Tracy Jaisle was a 38-year-old mother and wife as well as marathon runner when she was tragically diagnosed with breast cancer. She was taking her nightly shower when she noticed a lump in her breast. The next day, she performed a breast self-exam and felt the same bump again. This time, she decided to call her OB/GYN to inspect the abnormality in more detail.
She was glad she did. Jaisle had an aggressive form of breast cancer and had to undergo chemotherapy and a double mastectomy. After the treatments were over, Jaisle decided to begin the process toward reconstructive surgery. She feels that by performing the self exam, she was able to save herself from a more advanced form of the disease. She is now cancer-free.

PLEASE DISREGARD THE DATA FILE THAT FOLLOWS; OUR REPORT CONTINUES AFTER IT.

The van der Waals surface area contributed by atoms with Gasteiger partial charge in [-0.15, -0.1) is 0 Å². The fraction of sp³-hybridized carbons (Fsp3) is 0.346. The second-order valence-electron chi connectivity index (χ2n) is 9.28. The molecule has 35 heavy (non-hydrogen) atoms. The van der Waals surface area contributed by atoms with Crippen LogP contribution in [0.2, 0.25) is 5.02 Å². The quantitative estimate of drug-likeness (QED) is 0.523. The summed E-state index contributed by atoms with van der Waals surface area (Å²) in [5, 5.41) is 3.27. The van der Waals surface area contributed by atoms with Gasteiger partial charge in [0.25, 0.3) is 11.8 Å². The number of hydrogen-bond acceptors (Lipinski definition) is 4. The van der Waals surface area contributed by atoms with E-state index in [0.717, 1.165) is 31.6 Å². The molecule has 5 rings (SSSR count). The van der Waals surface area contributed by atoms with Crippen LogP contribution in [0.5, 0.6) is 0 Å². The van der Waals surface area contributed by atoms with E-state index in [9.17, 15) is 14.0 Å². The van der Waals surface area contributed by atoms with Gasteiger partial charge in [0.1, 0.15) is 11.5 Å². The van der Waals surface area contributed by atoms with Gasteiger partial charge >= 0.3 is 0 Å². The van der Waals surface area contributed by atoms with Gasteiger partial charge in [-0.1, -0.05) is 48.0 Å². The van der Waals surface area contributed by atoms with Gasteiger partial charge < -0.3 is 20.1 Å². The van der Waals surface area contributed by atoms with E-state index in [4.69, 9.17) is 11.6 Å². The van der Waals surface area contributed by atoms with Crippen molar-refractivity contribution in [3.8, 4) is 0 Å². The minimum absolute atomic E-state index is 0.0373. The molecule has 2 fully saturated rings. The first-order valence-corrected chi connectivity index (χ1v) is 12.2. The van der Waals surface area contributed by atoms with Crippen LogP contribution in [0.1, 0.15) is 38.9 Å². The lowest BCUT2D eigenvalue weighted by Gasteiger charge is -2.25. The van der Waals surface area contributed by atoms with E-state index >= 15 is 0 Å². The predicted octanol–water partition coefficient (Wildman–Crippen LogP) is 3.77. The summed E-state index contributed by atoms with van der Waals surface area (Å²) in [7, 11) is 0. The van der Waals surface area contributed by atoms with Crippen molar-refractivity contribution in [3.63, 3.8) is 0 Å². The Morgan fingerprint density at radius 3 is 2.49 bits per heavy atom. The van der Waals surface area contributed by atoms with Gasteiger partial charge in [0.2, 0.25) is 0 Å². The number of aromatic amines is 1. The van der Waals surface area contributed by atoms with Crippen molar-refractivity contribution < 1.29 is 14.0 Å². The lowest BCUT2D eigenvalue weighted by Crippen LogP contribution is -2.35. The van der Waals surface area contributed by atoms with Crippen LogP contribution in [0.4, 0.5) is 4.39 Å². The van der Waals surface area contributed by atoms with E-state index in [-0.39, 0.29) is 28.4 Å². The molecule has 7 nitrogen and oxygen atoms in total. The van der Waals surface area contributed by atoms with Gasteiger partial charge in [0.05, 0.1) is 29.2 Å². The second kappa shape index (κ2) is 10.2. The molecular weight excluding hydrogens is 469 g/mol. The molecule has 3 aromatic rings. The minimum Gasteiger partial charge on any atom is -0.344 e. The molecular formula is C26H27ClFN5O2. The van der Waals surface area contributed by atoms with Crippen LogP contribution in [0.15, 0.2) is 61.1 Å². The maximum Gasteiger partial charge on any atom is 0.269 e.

“You know your body better than anyone else ever will,” says Dr. Monet Bowling, a breast surgeon with IU Health and Jaisle’s doctor. “I think there’s a lot of literature, a lot of things out in the media, that say maybe we we don’t need to do self breast exams because they don’t really decrease the rate of finding cancer. But people know their bodies.”
The National Breast Cancer Foundation recommends adult women of all ages perform a breast self exam monthly.
Elizabeth Nelson is a wordsmith, an alumna of Aquinas College in Grand Rapids, a four-leaf-clover finder, and a grammar connoisseur. She has lived in west Michigan since age four but loves to travel to new (and old) places. In her free time, she. . . wait, what’s free time?